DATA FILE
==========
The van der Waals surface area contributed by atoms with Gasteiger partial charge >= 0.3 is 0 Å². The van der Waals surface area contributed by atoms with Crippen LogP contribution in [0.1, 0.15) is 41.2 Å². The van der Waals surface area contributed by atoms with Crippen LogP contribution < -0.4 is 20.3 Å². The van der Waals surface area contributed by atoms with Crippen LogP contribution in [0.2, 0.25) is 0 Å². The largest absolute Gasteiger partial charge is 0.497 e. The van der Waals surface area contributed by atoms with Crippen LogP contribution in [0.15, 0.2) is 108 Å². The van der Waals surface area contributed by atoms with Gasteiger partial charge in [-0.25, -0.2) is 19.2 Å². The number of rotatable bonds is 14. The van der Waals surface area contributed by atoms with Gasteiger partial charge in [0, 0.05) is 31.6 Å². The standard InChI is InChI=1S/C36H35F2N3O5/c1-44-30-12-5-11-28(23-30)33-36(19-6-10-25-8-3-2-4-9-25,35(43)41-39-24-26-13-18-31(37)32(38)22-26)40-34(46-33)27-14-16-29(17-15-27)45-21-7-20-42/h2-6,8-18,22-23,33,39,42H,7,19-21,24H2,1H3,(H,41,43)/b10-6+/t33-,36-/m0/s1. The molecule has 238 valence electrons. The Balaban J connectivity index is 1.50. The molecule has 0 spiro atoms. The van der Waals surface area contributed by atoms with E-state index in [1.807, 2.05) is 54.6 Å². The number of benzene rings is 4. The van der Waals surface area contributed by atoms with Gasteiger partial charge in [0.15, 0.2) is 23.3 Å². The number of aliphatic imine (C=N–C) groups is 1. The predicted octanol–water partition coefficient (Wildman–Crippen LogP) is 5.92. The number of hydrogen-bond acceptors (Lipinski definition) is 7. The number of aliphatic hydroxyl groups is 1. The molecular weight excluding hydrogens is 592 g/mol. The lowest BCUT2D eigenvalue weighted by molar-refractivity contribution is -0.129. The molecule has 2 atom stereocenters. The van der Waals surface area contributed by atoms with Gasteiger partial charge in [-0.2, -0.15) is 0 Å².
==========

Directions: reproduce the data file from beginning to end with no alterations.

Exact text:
The van der Waals surface area contributed by atoms with Gasteiger partial charge >= 0.3 is 0 Å². The van der Waals surface area contributed by atoms with Crippen LogP contribution in [0.1, 0.15) is 41.2 Å². The van der Waals surface area contributed by atoms with Crippen LogP contribution < -0.4 is 20.3 Å². The van der Waals surface area contributed by atoms with Crippen LogP contribution in [0.2, 0.25) is 0 Å². The largest absolute Gasteiger partial charge is 0.497 e. The van der Waals surface area contributed by atoms with Crippen LogP contribution in [0.15, 0.2) is 108 Å². The van der Waals surface area contributed by atoms with Gasteiger partial charge in [-0.25, -0.2) is 19.2 Å². The number of rotatable bonds is 14. The van der Waals surface area contributed by atoms with Gasteiger partial charge in [0, 0.05) is 31.6 Å². The standard InChI is InChI=1S/C36H35F2N3O5/c1-44-30-12-5-11-28(23-30)33-36(19-6-10-25-8-3-2-4-9-25,35(43)41-39-24-26-13-18-31(37)32(38)22-26)40-34(46-33)27-14-16-29(17-15-27)45-21-7-20-42/h2-6,8-18,22-23,33,39,42H,7,19-21,24H2,1H3,(H,41,43)/b10-6+/t33-,36-/m0/s1. The molecule has 238 valence electrons. The Balaban J connectivity index is 1.50. The molecule has 0 spiro atoms. The van der Waals surface area contributed by atoms with E-state index in [1.807, 2.05) is 54.6 Å². The number of benzene rings is 4. The van der Waals surface area contributed by atoms with Gasteiger partial charge in [0.15, 0.2) is 23.3 Å². The number of aliphatic imine (C=N–C) groups is 1. The predicted octanol–water partition coefficient (Wildman–Crippen LogP) is 5.92. The number of hydrogen-bond acceptors (Lipinski definition) is 7. The number of aliphatic hydroxyl groups is 1. The molecular weight excluding hydrogens is 592 g/mol. The lowest BCUT2D eigenvalue weighted by molar-refractivity contribution is -0.129. The molecule has 2 atom stereocenters. The van der Waals surface area contributed by atoms with Gasteiger partial charge in [-0.2, -0.15) is 0 Å².